Office: Agriculture and Natural Sciences Building, Room 330
Dr. Schultz joined the Department of Geology (now the Department of Life, Earth and Environmental Sciences) in 1964. He hails from Red Wing, Minnesota and received a B.S. in geology from the University of Minnesota in 1958, a M.S. in geology from the University of Minnesota in 1961 and a Ph.D. in geology/paleontology from the University of Michigan in 1966.
Dr. Schultz teaches introductory Earth Science, Mineralogy, Minerals and Rocks, Geomorphology, Oceanography, Paleontology and Human Origins. He also advises students majoring in geology and has given numerous talks and presentations on rocks, minerals, fossils and regional geology to public school classes, teachers' workshops, Texas Master Naturalists and museum activity groups, like Dinosaur Day at the Panhandle-Plains Historical Museum.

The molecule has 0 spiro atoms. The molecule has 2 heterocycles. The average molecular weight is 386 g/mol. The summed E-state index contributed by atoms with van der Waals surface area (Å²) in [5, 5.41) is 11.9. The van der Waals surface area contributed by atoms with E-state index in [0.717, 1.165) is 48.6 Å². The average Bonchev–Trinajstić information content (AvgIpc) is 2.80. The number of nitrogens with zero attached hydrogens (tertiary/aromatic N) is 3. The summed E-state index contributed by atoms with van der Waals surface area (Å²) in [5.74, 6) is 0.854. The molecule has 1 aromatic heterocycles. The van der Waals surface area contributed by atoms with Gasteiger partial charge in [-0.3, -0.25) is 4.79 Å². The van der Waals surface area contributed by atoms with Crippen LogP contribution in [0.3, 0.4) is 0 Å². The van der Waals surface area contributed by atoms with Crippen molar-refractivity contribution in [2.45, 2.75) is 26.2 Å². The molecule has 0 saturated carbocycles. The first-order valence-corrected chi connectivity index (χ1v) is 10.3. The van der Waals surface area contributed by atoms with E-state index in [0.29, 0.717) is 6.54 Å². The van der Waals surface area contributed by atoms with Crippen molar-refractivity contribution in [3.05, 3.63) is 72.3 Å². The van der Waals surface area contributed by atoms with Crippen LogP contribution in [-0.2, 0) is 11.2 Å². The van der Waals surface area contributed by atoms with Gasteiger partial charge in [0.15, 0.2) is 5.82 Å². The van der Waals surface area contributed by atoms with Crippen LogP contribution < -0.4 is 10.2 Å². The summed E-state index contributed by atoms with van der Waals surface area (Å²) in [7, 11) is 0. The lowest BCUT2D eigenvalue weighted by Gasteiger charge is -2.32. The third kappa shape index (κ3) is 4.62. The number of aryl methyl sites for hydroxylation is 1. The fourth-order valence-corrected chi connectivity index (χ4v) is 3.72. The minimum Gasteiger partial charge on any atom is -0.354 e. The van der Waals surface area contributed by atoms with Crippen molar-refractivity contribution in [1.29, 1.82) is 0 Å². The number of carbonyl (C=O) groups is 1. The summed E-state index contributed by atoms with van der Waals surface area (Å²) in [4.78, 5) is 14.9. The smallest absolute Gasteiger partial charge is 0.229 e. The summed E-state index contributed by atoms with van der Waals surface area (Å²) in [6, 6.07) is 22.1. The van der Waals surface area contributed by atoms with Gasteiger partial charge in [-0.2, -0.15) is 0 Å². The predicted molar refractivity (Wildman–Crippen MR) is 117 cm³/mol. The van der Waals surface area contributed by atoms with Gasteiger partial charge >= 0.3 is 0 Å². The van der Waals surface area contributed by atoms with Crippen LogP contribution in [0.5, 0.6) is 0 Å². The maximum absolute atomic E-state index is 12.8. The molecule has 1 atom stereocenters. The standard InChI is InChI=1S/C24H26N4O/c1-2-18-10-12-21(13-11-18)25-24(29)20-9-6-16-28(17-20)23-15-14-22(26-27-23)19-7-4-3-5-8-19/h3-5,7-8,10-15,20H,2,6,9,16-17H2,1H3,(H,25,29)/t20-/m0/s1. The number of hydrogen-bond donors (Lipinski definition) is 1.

Dr. Schultz's research interests are in the field of vertebrate paleontology and biostratigraphy, especially the fossil mammals (three-toed horses, camels, rhinos, saber-tooth cats, mastodons and tiny rodents and shrews) that lived in the Southern High Plains during the last 10 million years of geologic time. He is the author of many scientific papers, co-author of the book entitled "Ice Age Mammals of Northwestern Texas" and is a member of the Society of Vertebrate Paleontology and the Paleontological Society.
Dr. Schultz lives in Amarillo with his wife, Joyce. Both are active in their church. They have three grown children. Hobbies include attending concerts and plays, travel, collecting and enjoying old opera and jazz recordings and old movie serials, westerns and detective films. He would love to get together with fellow 'oldies' buffs.